RAMALLAH, West Bank — Visiting U.N. chief Ban Ki-moon said Saturday that Israeli settlement building anywhere on occupied land is illegal and must be stopped, while a Palestinian teenager was killed in clashes with Israeli troops elsewhere in the West Bank.
The death of 16-year-old Mohammed Qadus, who Palestinians say was shot in the chest by Israeli security forces, comes amid heightened tensions between Israelis and Palestinians after Israel announced plans last week for 1,600 new homes for Jews in disputed east Jerusalem.
The settlement announcement has sparked outrage and protests from Palestinians, as well as condemnation from Israel's closest ally – the United States – and the U.N. secretary general.
From a hilltop observation post on the outskirts of the Palestinian city of Ramallah, Ban got a closer look Saturday at some of the Israeli enclaves scattered across Palestinian-claimed territories.
The panorama included the sprawling West Bank settlement of Givat Zeev, home to 11,000 Israelis who live in rows of red-roofed houses, and Jewish neighborhoods in traditionally Arab east Jerusalem, the Israeli-annexed sector of the city that Palestinians claim as a future capital.
The brief geography lesson came a day after Ban, U.S. Secretary of State Hillary Rodham Clinton and other major Mideast mediators – known as the Quartet – met in Moscow to try to find a way to restart Israeli-Palestinian peace talks.
The mediators urged Israel to halt all settlement construction. Israel has agreed to curb settlement construction in the West Bank, but not in east Jerusalem, claiming the entire city as Israel's eternal capital.
On Saturday, Ban rejected Israel's distinction between east Jerusalem and the West Bank, noting that both are occupied lands.
"The world has condemned Israel's settlement plans in east Jerusalem," Ban told a news conference after his brief tour. "Let us be clear. All settlement activity is illegal anywhere in occupied territory and must be stopped."
The U.N. chief also expressed concern about what he said was a worsening humanitarian situation in blockaded Hamas-ruled Gaza.
Speaking later Saturday in Jerusalem alongside Israeli President Shimon Peres, Ban repeated the Quartet's call for a resumption of talks and for the establishment of a Palestinian state within two years.
Earlier this month, Israelis and Palestinians agreed to indirect talks, with U.S. envoy George Mitchell to shuttle between Palestinian President Mahmoud Abbas and Israeli Prime Minister Benjamin Netanyahu. However, the negotiations were put on hold after Israel announced its new settlement plans.
The announcement – which came during a visit by Vice President Joe Biden – prompted a major diplomatic row between Israel and the U.S., though Clinton suggested Friday that a way could be found to renew negotiations. Clinton has asked Netanyahu for specific gestures, including canceling the most recent housing plan, and is to hear from the Israeli leader in a meeting in Washington early next week.
Senior U.S. officials in Washington say Netanyahu apparently has put in writing the pledges he made to Clinton during their telephone conversation on Thursday.
The officials spoke on condition of anonymity to describe contents of a private diplomatic contact between Clinton and Netanyahu.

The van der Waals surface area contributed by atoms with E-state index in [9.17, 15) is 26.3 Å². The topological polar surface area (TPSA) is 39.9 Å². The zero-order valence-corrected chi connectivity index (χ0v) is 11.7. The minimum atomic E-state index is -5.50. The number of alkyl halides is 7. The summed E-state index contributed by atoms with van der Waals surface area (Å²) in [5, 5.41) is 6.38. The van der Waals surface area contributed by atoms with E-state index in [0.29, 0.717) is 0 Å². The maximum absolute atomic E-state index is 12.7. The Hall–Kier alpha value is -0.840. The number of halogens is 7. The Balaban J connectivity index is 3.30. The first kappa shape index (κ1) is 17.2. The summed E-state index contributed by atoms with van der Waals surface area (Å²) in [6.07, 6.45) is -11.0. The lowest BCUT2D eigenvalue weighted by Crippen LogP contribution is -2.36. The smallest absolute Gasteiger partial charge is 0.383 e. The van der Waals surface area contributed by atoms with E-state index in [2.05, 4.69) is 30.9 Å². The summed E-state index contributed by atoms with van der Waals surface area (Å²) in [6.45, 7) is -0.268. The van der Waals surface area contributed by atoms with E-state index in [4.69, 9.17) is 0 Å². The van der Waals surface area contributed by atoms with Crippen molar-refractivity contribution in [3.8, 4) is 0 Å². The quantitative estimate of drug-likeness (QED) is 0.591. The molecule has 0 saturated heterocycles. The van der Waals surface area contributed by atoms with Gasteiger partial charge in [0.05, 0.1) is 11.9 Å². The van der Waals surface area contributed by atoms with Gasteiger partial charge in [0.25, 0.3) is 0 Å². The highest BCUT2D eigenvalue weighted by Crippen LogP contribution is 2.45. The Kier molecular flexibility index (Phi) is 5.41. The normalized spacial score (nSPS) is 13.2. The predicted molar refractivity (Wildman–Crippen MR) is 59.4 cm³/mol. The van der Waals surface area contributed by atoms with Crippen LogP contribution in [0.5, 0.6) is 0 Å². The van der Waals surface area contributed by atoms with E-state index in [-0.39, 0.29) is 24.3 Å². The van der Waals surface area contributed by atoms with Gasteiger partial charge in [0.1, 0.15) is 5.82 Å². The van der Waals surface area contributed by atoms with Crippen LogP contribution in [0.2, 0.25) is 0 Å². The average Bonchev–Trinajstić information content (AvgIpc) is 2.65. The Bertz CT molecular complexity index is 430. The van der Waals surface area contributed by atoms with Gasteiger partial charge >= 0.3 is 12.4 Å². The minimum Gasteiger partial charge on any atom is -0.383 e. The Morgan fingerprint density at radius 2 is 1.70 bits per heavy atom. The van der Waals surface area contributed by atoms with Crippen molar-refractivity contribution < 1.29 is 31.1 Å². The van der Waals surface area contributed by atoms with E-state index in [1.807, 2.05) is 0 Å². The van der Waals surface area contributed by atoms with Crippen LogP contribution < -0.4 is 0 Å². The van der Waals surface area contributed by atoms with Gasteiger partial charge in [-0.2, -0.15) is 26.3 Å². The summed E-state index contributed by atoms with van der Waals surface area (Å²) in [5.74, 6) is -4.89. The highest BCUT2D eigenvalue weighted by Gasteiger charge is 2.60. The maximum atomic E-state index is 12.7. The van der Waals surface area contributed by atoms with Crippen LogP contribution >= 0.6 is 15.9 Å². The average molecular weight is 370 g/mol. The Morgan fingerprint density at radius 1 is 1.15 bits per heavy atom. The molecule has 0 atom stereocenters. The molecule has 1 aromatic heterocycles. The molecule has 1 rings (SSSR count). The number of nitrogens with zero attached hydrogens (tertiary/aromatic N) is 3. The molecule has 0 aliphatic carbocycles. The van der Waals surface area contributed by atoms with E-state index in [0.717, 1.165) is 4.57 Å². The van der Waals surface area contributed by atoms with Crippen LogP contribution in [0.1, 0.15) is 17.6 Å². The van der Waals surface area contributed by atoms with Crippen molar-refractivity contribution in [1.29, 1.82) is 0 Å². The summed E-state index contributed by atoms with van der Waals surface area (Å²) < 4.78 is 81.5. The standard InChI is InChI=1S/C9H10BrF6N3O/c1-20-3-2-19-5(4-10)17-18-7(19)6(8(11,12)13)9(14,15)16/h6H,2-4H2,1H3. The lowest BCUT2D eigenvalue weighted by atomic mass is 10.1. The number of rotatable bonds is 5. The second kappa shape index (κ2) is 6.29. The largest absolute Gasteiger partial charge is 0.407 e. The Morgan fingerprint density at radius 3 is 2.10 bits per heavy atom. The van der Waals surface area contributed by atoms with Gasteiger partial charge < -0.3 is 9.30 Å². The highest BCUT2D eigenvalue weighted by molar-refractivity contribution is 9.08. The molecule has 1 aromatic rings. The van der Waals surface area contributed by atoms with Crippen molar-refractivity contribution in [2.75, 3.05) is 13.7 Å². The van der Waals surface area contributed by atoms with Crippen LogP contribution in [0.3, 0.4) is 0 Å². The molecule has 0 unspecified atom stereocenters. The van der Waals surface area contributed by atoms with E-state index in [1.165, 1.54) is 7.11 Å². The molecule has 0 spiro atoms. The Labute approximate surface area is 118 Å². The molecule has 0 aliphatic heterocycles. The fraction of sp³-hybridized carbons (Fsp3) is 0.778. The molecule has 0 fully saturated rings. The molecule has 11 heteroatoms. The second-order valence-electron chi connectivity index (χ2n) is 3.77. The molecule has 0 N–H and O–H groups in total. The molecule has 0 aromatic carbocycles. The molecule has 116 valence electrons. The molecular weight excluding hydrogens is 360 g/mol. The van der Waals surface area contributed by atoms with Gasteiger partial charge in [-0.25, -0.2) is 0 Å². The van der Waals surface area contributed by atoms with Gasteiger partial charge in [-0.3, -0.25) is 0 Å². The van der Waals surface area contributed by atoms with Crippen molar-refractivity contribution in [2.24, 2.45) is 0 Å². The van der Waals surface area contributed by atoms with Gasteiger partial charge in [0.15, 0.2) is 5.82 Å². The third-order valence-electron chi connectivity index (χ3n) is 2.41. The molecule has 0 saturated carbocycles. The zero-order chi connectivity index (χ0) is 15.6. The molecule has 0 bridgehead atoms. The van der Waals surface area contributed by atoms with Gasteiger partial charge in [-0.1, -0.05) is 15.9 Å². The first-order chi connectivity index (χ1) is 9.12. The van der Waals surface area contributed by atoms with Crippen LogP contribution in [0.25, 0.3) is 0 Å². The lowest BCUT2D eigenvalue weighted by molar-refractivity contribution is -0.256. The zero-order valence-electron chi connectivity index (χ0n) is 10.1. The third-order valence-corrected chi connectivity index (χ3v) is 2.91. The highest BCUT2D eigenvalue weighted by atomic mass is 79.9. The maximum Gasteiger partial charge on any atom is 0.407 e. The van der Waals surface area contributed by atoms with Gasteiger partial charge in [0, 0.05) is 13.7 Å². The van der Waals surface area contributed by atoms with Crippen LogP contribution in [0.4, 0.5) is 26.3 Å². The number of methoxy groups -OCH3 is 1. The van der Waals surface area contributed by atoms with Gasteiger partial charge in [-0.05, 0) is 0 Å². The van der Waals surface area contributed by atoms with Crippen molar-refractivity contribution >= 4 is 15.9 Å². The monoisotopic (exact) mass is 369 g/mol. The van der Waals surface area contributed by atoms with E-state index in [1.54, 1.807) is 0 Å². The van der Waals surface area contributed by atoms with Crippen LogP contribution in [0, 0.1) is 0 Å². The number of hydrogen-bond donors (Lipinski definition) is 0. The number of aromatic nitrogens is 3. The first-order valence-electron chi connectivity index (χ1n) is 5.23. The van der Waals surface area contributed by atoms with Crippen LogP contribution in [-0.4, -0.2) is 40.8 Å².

Clinton reportedly asked Israel to revoke its recent building decision, roll back on plans for new Jewish homes and make goodwill gestures such as releasing Palestinian prisoners and lifting some West Bank roadblocks.
Meanwhile, Mitchell is returning to the region over the weekend and is planning to brief Abbas on U.S. efforts. Abbas has said he will not negotiate with Israel directly unless it freezes all settlement construction, including in east Jerusalem.
Palestinians fear that expanding settlements will take up more and more of the land they want for their state.
Netanyahu has agreed to a 10-month curb in West Bank construction that ends in September, but the construction of some 3,000 homes in settlements, begun before Israel declared the partial freeze, is continuing.
Nearly half a million Israelis live on war-won land, including some 180,000 in east Jerusalem and nearly 300,000 in the West Bank.
Violent protests have erupted several times in the past week in east Jerusalem, where residents are angry over both the new Jewish housing plans and unsubstantiated rumors that Jewish extremists are plotting to take over an Old City shrine, holy to both Muslims and Jews.
The city was largely calm Saturday, although in a minor incident Palestinian youths lobbed some rocks at Israeli troops, who responded with tear gas and rubber bullet fire.
In the northern West Bank, a doctor at a Nablus hospital said Qadus died Saturday after being shot in the chest by Israeli security forces. Palestinians say a 17-year-old protester was also in serious condition after being shot in the head. The doctor spoke on condition of anonymity because he was not authorized to speak to the media.
Israel's military confirmed that it dispersed a group of masked, rock-throwing Palestinians near the town of Iraq Burin with tear gas and rubber bullets. It said the Palestinians were holding a violent, illegal riot and were approaching a nearby settlement in a threatening manner. The military insisted that its troops did not use live bullets and said it was investigating reports of the Palestinian death.
Clashes take place in the village on a near weekly basis over a water well that Palestinians claim Jewish settlers are trying to seize for their own use.
Associated Press writer Matthew Lee in Washington contributed to this report.